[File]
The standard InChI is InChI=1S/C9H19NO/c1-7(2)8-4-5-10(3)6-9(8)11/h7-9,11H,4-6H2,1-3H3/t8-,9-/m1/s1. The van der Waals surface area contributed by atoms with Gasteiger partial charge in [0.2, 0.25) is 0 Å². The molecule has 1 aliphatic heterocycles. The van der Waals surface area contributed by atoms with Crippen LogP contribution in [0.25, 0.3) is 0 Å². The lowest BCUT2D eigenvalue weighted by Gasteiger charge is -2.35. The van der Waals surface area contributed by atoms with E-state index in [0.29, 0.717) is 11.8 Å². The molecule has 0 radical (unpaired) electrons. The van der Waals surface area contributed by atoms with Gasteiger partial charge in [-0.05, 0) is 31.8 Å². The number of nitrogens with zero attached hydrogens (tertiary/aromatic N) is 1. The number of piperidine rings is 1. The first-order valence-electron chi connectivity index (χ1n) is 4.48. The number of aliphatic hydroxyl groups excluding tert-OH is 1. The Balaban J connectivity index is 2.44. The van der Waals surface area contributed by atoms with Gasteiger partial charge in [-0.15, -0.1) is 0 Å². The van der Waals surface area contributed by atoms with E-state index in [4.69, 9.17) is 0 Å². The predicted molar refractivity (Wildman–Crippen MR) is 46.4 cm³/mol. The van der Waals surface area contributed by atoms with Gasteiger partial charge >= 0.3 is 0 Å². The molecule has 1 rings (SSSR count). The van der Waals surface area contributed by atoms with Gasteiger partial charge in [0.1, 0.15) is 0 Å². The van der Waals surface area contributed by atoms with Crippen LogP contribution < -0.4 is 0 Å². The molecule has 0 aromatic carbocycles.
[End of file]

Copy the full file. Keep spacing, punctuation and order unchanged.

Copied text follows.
The standard InChI is InChI=1S/C9H19NO/c1-7(2)8-4-5-10(3)6-9(8)11/h7-9,11H,4-6H2,1-3H3/t8-,9-/m1/s1. The van der Waals surface area contributed by atoms with Gasteiger partial charge in [0.2, 0.25) is 0 Å². The molecule has 1 aliphatic heterocycles. The van der Waals surface area contributed by atoms with Crippen LogP contribution in [0.25, 0.3) is 0 Å². The lowest BCUT2D eigenvalue weighted by Gasteiger charge is -2.35. The van der Waals surface area contributed by atoms with E-state index in [0.29, 0.717) is 11.8 Å². The molecule has 0 radical (unpaired) electrons. The van der Waals surface area contributed by atoms with Gasteiger partial charge in [-0.05, 0) is 31.8 Å². The number of nitrogens with zero attached hydrogens (tertiary/aromatic N) is 1. The number of piperidine rings is 1. The first-order valence-electron chi connectivity index (χ1n) is 4.48. The number of aliphatic hydroxyl groups excluding tert-OH is 1. The Balaban J connectivity index is 2.44. The van der Waals surface area contributed by atoms with Gasteiger partial charge in [-0.15, -0.1) is 0 Å². The van der Waals surface area contributed by atoms with E-state index in [4.69, 9.17) is 0 Å². The predicted molar refractivity (Wildman–Crippen MR) is 46.4 cm³/mol. The van der Waals surface area contributed by atoms with Gasteiger partial charge >= 0.3 is 0 Å². The molecule has 1 rings (SSSR count). The van der Waals surface area contributed by atoms with Gasteiger partial charge in [0.1, 0.15) is 0 Å². The van der Waals surface area contributed by atoms with Crippen LogP contribution < -0.4 is 0 Å². The molecule has 0 aromatic carbocycles.